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LDmicro Forum - servo motor question

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servo motor question (by Alex)
Hello again, i´ve been looking for information about step motor and servo motor and i think that servo works better for my application, but first i would like to know if some has an exmple for using a servomotor sg90 (little one), for practicing, there is an example at Ihor´s ldmicro wiki, but his design is for 0.800000 Mhz using 16f887, i only have 16f877a with 20mhz, i´ve read that ldmicro is too slow for servos, "but" so isn´t a way to do this :


or using buttons, an easy way to do that?, i mean understandable like this arduino code:

#include <Servo.h>

Servo myservo;

void setup()



void loop()



P.D. i don´t like delay, i shown it for description
Thu Mar 28 2019, 20:11:19
(no subject) (by Ziggy)
LD micro can do thaat task admirably.

Main issue is to set the PWM frequency as close as practicable to operate at a pulse duty cycle appropriate for the servo mechanism.

By setting the PWM duty cycle You can position the servo to the correct position.
Use the duty cycle option presetable in ten bit numbers and calculate the range of duty cycle values whihc will give you the range of movement.'

Once You know the center position value and left and right extremities... link Your input variable range to the movement range and its done.
Fri Mar 29 2019, 06:56:01
(no subject) (by Alex)
thanks, i´ll try... calculate,mn, i have tried it my testing values, it moves to one direction by pressing one button and to the other direction pressing another button, but when it stops it keeps making a sharp noise, had to wear ears plugs, and it started to heat up, do, i have to turn off pwm output when don´t use buttons?
Fri Mar 29 2019, 12:09:37, download attachment prueba servo.ld
(no subject) (by MGP)
It is impossible to make a LD program for a (sg90) servo with a 20Mhz crystal.
Fri Mar 29 2019, 14:23:14
(no subject) (by Ziggy)
Not familiar with PIC 16F877 but...

The trick is to figure out what the clock rate needs to be to allow LD micro to establish PWM frequency whihc is suitable for servo operation and make sure the PIC will run with it.

Then start planing the ladder to achieve the requisite PWM outputs for the range of movements.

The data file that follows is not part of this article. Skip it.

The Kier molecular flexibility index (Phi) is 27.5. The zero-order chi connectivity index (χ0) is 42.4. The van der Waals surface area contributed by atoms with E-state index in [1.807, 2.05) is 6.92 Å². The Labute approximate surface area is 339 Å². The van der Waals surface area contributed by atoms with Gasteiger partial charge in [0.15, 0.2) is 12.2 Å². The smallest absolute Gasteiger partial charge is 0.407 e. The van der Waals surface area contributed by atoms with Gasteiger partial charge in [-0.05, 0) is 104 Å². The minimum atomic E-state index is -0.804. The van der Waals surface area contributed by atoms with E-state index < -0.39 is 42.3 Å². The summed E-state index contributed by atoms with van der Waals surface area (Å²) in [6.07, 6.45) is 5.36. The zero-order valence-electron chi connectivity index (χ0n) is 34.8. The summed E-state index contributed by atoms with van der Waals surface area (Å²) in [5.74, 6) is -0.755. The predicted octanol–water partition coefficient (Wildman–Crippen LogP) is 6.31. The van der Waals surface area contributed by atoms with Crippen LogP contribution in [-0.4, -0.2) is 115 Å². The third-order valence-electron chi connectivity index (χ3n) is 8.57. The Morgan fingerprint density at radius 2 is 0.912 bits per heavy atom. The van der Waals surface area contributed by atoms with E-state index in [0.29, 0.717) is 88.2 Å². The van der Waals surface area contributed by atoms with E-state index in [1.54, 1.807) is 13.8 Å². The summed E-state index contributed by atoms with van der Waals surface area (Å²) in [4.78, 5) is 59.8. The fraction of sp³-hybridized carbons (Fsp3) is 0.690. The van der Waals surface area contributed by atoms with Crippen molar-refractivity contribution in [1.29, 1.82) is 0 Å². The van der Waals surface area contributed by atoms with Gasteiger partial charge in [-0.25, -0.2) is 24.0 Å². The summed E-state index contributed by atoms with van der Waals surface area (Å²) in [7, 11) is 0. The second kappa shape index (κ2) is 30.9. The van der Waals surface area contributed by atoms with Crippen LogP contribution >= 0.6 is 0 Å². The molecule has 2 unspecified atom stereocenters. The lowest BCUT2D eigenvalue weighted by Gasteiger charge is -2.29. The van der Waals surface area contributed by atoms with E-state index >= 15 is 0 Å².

Sat Mar 30 2019, 21:08:39
(no subject) (by Alex)
thanks for your reply, clock rate yo mean, change crystal o change plc cycle, it is gonna be a little hard, but it will be need to be tested, at least with buttons
Sat Mar 30 2019, 23:29:47
(no subject) (by Ziggy)
Crystal frequency.

I run with ATmega processor .. some choices with onboard oscialaator... cant comment on PIC ..
Set crystal to be able to get the required PWM frequency so that the servo motor recognises settings ( I think typically 20 to 50 Hz PWM )

Set PLC cycle to have sufficient time to do all things that need to happen.
Sat Mar 30 2019, 23:43:40
(no subject) (by Alex)
it would be great to use PCA9685 arduino module for controlling servos with ldmicro, it is programmable via i2c, it has its own
clock to generate its own pwm signal in 12 bits precision, i wonder if it can be used with ldmicro32?
Mon Apr 1 2019, 09:29:54
(no subject) (by Alex)
Hello again, i have beed testing using pulses for controlling a servo motor, i have managed to move it left and right (see video please) but never from 0° to 180° and back, is there some way to move it close to 0° and 180°?


i attach ladder
Sun Apr 14 2019, 22:12:01, download attachment servo test pulses.ld
(no subject) (by Alex)
here is a picture for pulses i took from youtuber profe garcía
Sun Apr 14 2019, 22:13:46, download attachment pulse for servo motor.jpg
(no subject) (by José GILLES)
Hi Alex

Concerning I2C, you can now use it with last ldmicro version and external libraries for AVRs or PICs.

It should work with your PCA9685, and it would be a good experiment to test it.

I can help if need be.

Mon Apr 15 2019, 02:02:05
(no subject) (by Alex)
Thank for your reply José GUILLES, i'll get the module first
Mon Apr 15 2019, 09:49:14
(no subject) (by Ziggy)

Try setting the clock to say 1MHz ( 0.8MHz is rejected by LDmicro as 0MHz )
At 1 MHz you can set PWM frequency to 61Hz.

Make an LD program to sample analog voltage and pass the sampled data ( 0-1023 counts) to the PWM duty cycle variable.

Use the PWM signal to drive the servo.

You will find the servo will respond to this signal with some algebraic massaging to cover the range You need
Tue Apr 16 2019, 00:50:03
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